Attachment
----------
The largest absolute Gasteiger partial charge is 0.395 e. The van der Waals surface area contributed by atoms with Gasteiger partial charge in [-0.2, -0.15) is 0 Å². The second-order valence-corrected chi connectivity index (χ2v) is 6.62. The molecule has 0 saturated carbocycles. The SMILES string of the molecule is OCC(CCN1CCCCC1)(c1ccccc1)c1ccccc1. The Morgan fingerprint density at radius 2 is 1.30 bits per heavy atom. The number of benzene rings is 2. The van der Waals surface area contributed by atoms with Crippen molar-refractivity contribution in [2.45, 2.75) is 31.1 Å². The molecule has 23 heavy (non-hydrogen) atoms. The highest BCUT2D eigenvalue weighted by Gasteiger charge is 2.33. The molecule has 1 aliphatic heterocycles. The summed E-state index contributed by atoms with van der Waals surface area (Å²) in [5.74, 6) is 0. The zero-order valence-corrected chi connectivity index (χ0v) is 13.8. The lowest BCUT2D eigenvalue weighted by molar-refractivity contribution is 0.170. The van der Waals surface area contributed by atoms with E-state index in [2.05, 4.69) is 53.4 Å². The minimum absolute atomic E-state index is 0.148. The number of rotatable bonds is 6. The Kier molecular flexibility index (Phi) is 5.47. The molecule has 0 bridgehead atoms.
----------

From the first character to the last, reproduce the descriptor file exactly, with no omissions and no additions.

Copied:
The largest absolute Gasteiger partial charge is 0.395 e. The van der Waals surface area contributed by atoms with Gasteiger partial charge in [-0.2, -0.15) is 0 Å². The second-order valence-corrected chi connectivity index (χ2v) is 6.62. The molecule has 0 saturated carbocycles. The SMILES string of the molecule is OCC(CCN1CCCCC1)(c1ccccc1)c1ccccc1. The Morgan fingerprint density at radius 2 is 1.30 bits per heavy atom. The number of benzene rings is 2. The van der Waals surface area contributed by atoms with Crippen molar-refractivity contribution in [2.45, 2.75) is 31.1 Å². The molecule has 23 heavy (non-hydrogen) atoms. The highest BCUT2D eigenvalue weighted by Gasteiger charge is 2.33. The molecule has 1 aliphatic heterocycles. The summed E-state index contributed by atoms with van der Waals surface area (Å²) in [5.74, 6) is 0. The zero-order valence-corrected chi connectivity index (χ0v) is 13.8. The lowest BCUT2D eigenvalue weighted by molar-refractivity contribution is 0.170. The van der Waals surface area contributed by atoms with E-state index in [2.05, 4.69) is 53.4 Å². The minimum absolute atomic E-state index is 0.148. The number of rotatable bonds is 6. The Kier molecular flexibility index (Phi) is 5.47. The molecule has 0 bridgehead atoms.